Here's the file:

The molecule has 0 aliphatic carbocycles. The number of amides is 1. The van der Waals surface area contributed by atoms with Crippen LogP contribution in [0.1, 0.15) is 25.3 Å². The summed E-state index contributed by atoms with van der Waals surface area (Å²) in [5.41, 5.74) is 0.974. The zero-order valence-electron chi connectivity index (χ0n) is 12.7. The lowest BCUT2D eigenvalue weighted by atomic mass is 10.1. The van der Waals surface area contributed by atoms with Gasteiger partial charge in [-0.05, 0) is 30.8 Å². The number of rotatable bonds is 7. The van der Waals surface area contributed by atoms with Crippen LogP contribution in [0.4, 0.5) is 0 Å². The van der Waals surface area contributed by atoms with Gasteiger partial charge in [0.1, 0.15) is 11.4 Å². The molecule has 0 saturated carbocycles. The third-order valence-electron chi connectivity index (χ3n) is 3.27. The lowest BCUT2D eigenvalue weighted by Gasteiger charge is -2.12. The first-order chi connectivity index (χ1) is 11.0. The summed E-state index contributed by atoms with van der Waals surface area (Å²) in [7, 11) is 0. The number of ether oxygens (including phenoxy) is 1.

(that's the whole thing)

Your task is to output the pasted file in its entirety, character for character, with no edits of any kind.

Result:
The molecule has 0 aliphatic carbocycles. The number of amides is 1. The van der Waals surface area contributed by atoms with Crippen LogP contribution in [0.1, 0.15) is 25.3 Å². The summed E-state index contributed by atoms with van der Waals surface area (Å²) in [5.41, 5.74) is 0.974. The zero-order valence-electron chi connectivity index (χ0n) is 12.7. The lowest BCUT2D eigenvalue weighted by atomic mass is 10.1. The van der Waals surface area contributed by atoms with Gasteiger partial charge in [-0.05, 0) is 30.8 Å². The number of rotatable bonds is 7. The van der Waals surface area contributed by atoms with Crippen LogP contribution in [0.4, 0.5) is 0 Å². The van der Waals surface area contributed by atoms with Gasteiger partial charge in [0.1, 0.15) is 11.4 Å². The molecule has 0 saturated carbocycles. The third-order valence-electron chi connectivity index (χ3n) is 3.27. The lowest BCUT2D eigenvalue weighted by Gasteiger charge is -2.12. The first-order chi connectivity index (χ1) is 11.0. The summed E-state index contributed by atoms with van der Waals surface area (Å²) in [7, 11) is 0. The number of ether oxygens (including phenoxy) is 1.